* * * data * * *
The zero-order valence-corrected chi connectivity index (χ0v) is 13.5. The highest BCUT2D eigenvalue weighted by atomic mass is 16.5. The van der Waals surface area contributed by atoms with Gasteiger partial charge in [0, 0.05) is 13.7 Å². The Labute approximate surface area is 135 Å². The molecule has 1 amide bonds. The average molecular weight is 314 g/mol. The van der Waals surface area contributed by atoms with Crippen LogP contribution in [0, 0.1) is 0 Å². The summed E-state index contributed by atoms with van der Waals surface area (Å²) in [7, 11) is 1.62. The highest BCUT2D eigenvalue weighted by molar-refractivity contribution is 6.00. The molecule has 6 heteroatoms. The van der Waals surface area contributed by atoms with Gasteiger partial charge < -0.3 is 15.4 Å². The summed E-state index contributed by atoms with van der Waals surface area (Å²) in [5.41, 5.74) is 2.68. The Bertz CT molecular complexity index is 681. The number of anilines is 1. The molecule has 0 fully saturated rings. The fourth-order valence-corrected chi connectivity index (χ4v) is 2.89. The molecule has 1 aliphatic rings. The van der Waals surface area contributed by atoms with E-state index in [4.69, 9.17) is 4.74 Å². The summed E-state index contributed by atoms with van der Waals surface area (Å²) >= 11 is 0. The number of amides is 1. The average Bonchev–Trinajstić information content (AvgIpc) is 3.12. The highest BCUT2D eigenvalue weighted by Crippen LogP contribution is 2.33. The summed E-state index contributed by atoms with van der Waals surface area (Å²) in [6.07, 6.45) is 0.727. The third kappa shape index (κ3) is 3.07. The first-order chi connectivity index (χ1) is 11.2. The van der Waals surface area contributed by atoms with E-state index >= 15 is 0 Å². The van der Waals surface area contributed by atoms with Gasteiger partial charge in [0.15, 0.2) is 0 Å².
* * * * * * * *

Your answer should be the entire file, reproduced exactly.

The zero-order valence-corrected chi connectivity index (χ0v) is 13.5. The highest BCUT2D eigenvalue weighted by atomic mass is 16.5. The van der Waals surface area contributed by atoms with Gasteiger partial charge in [0, 0.05) is 13.7 Å². The Labute approximate surface area is 135 Å². The molecule has 1 amide bonds. The average molecular weight is 314 g/mol. The van der Waals surface area contributed by atoms with Crippen LogP contribution in [0, 0.1) is 0 Å². The summed E-state index contributed by atoms with van der Waals surface area (Å²) in [7, 11) is 1.62. The highest BCUT2D eigenvalue weighted by molar-refractivity contribution is 6.00. The molecule has 6 heteroatoms. The van der Waals surface area contributed by atoms with Gasteiger partial charge < -0.3 is 15.4 Å². The summed E-state index contributed by atoms with van der Waals surface area (Å²) in [5.41, 5.74) is 2.68. The Bertz CT molecular complexity index is 681. The number of anilines is 1. The molecule has 0 fully saturated rings. The fourth-order valence-corrected chi connectivity index (χ4v) is 2.89. The molecule has 1 aliphatic rings. The van der Waals surface area contributed by atoms with E-state index in [4.69, 9.17) is 4.74 Å². The summed E-state index contributed by atoms with van der Waals surface area (Å²) >= 11 is 0. The number of amides is 1. The average Bonchev–Trinajstić information content (AvgIpc) is 3.12. The highest BCUT2D eigenvalue weighted by Crippen LogP contribution is 2.33. The summed E-state index contributed by atoms with van der Waals surface area (Å²) in [6.07, 6.45) is 0.727. The third kappa shape index (κ3) is 3.07. The first-order chi connectivity index (χ1) is 11.2. The van der Waals surface area contributed by atoms with E-state index >= 15 is 0 Å². The van der Waals surface area contributed by atoms with Gasteiger partial charge in [0.15, 0.2) is 0 Å².